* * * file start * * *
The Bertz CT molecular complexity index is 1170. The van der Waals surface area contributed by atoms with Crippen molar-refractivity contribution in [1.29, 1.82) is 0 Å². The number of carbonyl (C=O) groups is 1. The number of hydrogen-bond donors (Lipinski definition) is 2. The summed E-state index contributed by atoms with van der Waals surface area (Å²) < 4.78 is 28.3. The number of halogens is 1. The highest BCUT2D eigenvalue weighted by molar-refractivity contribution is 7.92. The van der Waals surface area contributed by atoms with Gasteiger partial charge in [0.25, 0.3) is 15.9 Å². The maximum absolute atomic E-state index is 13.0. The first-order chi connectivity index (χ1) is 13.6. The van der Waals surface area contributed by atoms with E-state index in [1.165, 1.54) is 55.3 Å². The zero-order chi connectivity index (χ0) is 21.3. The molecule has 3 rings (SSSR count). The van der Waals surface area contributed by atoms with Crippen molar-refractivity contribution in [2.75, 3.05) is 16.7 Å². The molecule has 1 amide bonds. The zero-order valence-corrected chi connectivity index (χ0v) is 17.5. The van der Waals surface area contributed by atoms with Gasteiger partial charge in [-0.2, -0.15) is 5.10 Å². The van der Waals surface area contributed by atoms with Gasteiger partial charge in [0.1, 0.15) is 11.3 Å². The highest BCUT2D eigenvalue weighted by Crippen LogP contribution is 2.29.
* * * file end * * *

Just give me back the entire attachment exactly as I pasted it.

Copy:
The Bertz CT molecular complexity index is 1170. The van der Waals surface area contributed by atoms with Crippen molar-refractivity contribution in [1.29, 1.82) is 0 Å². The number of carbonyl (C=O) groups is 1. The number of hydrogen-bond donors (Lipinski definition) is 2. The summed E-state index contributed by atoms with van der Waals surface area (Å²) < 4.78 is 28.3. The number of halogens is 1. The highest BCUT2D eigenvalue weighted by molar-refractivity contribution is 7.92. The van der Waals surface area contributed by atoms with Gasteiger partial charge in [0.25, 0.3) is 15.9 Å². The maximum absolute atomic E-state index is 13.0. The first-order chi connectivity index (χ1) is 13.6. The van der Waals surface area contributed by atoms with E-state index in [1.165, 1.54) is 55.3 Å². The zero-order chi connectivity index (χ0) is 21.3. The molecule has 3 rings (SSSR count). The van der Waals surface area contributed by atoms with Crippen molar-refractivity contribution in [2.75, 3.05) is 16.7 Å². The molecule has 1 amide bonds. The zero-order valence-corrected chi connectivity index (χ0v) is 17.5. The van der Waals surface area contributed by atoms with Gasteiger partial charge in [-0.2, -0.15) is 5.10 Å². The van der Waals surface area contributed by atoms with Gasteiger partial charge in [0.1, 0.15) is 11.3 Å². The highest BCUT2D eigenvalue weighted by Crippen LogP contribution is 2.29.